Retha and Robert Morgan, who were arrested after plainclothes officers infiltrated a high school graduation party at their Vienna home, pleaded no contest yesterday to charges involving alcohol use among minors, and their attorney said the police had acted appropriately.

It was a major shift for the Morgans, who had bitterly criticized the actions of law enforcement officers and touched off a major debate over how far police should and can go to curb drinking among teen-agers and related highway deaths.

The Morgans said that after initial confusion and anger over the June 12 incident, they realized that the Fairfax County police and agents for the Virginia Alcohol Beverage Control Board had been "well motivated" when they attended their party out of uniform, unannounced and without a warrant.

The Morgans thanked everyone who supported them and said that the experience, while publicly painful, had promoted "a better understanding and a better sensitivity" on all sides. They also noted a "broader community responsibility."

In return for the Morgans' pleas on the charges of aiding and abetting the consumption of alcohol by minors, the Fairfax commonwealth's attorney's office agreed to dismiss the case in six months if there is no violation, and it dropped a separate charge against Retha Morgan of being drunk in public.

"We feel it was a fair disposition for all concerned," the Morgans' attorney, Jerry M. Phillips, said after the brief hearing yesterday at Fairfax County's Juvenile and Domestic Relations District Court. "They {law enforcement officers} acted appropriately."

"I feel relieved that it's finally come to some conclusion," Retha Morgan, 40, said outside the courthouse. "We never wanted to make it an 'us against them,' " added Robert Morgan, 52.

Retha Morgan has said she did everything possible to maintain order at her party, to which 619 graduating seniors in her son's class at Oakton High School had been invited. She said that this effort included informing police in advance and receiving a booklet of party tips from them. She said she posted a sign that said "Please, No Alcohol" in hopes of discouraging drinking.

However, Fairfax police countered that uniformed officers who were patrolling the neighborhood saw several indications that the party was out of control and that minors were drinking alcohol. After the two plainclothes police officers and an ABC agent were sent in, police said, the officers and agent reported that they saw young people "staggering" and that they saw no sign posted.

Police defended the use of plainclothes officers as the most effective way to hold parents accountable for allowing underage drinking on their property. That strategy, used before by Fairfax police but shunned by other law enforcement agencies in the Washington area, appears to be legal, according to several legal scholars.

Fairfax Commonwealth's Attorney Robert F. Horan Jr. has said that historically the Supreme Court has taken the position that "what is readily apparent, in plain view, is fair game." After inviting the entire senior class, it was unrealistic of the Morgans to expect that the party would remain private, Horan said.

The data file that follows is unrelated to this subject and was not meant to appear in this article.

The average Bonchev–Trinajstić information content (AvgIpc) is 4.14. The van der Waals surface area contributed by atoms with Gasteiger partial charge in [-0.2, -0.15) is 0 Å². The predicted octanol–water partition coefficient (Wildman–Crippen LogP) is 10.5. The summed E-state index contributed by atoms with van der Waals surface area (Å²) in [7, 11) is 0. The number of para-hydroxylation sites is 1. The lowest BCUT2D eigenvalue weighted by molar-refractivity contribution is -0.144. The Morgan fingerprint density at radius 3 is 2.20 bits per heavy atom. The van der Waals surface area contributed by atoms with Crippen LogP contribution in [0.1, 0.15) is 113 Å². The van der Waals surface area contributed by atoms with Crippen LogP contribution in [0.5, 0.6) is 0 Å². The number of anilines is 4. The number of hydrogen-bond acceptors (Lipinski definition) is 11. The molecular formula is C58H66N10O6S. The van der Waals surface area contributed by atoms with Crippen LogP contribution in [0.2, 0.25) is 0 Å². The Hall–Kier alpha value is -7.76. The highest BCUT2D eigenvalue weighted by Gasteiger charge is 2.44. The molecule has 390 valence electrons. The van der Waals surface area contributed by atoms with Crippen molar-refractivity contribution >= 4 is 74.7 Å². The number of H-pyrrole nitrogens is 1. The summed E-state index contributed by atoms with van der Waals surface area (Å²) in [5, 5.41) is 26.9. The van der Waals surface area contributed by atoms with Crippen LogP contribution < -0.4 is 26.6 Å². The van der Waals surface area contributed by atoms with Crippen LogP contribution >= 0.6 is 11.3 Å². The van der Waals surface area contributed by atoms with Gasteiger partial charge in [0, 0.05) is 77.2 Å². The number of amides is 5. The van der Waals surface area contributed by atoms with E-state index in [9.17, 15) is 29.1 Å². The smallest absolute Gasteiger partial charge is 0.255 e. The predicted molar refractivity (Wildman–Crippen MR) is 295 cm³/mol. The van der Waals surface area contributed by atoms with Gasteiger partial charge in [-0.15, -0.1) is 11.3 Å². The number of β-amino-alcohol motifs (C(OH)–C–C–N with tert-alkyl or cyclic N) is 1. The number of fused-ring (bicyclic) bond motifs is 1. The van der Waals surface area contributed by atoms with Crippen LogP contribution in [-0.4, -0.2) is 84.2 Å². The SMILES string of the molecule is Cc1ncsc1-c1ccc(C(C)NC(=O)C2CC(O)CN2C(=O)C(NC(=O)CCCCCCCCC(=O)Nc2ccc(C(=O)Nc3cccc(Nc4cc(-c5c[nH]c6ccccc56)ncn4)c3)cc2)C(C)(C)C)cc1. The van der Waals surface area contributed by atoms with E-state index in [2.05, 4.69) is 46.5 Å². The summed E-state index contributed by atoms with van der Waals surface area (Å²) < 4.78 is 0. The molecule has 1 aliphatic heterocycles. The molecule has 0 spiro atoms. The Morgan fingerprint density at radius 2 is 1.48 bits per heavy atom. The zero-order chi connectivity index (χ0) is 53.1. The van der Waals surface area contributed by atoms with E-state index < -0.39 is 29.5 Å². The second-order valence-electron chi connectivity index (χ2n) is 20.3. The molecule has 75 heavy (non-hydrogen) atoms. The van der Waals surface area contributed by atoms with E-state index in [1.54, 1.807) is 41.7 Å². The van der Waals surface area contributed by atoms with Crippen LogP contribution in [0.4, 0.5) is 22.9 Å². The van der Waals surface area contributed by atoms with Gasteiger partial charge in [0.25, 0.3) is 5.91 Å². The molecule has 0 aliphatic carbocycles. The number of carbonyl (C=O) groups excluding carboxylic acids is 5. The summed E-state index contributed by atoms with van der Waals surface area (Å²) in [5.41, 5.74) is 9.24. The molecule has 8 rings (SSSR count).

The Morgans' attorney agreed with Horan yesterday. "The constitutional issues are not relevant because the party was such that it was open and notorious, and therefore expectation of a right of privacy could not have been claimed," said Phillips.

Asked about the use of young-looking plainclothes officers to infiltrate teen-agers' parties, Retha Morgan said, "I'd have to do a lot more studying and discussing before I could comment on that." But she said she does not approve of the practice.

Phillips said that while the Morgans would have preferred that no officers attend their party, they now understand why the officers did so.

The Morgans "didn't realize that the kids were surreptitiously concealing" alcohol, said Phillips. Retha Morgan "was busy cooking 600 hot dogs."

The aiding and abetting charge, brought by an ABC agent, carries a maximum term of 12 months in jail, a $1,000 fine and the possible loss of driver's license, said Phillips. It was heard in juvenile court because it involved minors, he said.

Under the plea agreement, the case will be dropped if there is no violation in the next six months, said Deputy Commonwealth's Attorney V. Britt Richardson Jr. He said the charge of being drunk in public, which carries a $100 fine, was dropped in General District Court yesterday.

"The disposition was in the best interest of the public and of the defendants," said Richardson. "We felt the police acted reasonably . . . . And at the same time, the defendants appeared to appreciate the issues involving teen-age drinking and public safety, and it appeared their intentions were good."

Although county police did not make arrests at the party, they arrested several juveniles at a roadblock a quarter-mile from the Morgan house in the 10000 block of Old Hunt Road for alcohol or alcohol-related offenses. Those cases are being handled on an individual basis in juvenile court, said Richardson.

Retha Morgan has said that about 3:30 a.m. June 12 she walked to the roadblock to find out what was going on and to see if anyone needed a ride home. Morgan, who was carrying an empty glass, was given and failed several routine sobriety tests, police said. Police Capt. Richard J. Rappoport said she registered 0.16 on a blood alcohol test -- above the presumed intoxication level of 0.10 under Virginia law -- and was ordered to spend the night in jail.

Asked about the public drunkenness charge yesterday, Retha Morgan deferred to Phillips. He said, "She personally contends she was not intoxicated; however, the facts as they've been brought out will speak for themselves."

Asked if she would throw such a large party again, Retha Morgan, the United Way's vice president for national conference planning, said she would do it again but probably would not notify the police.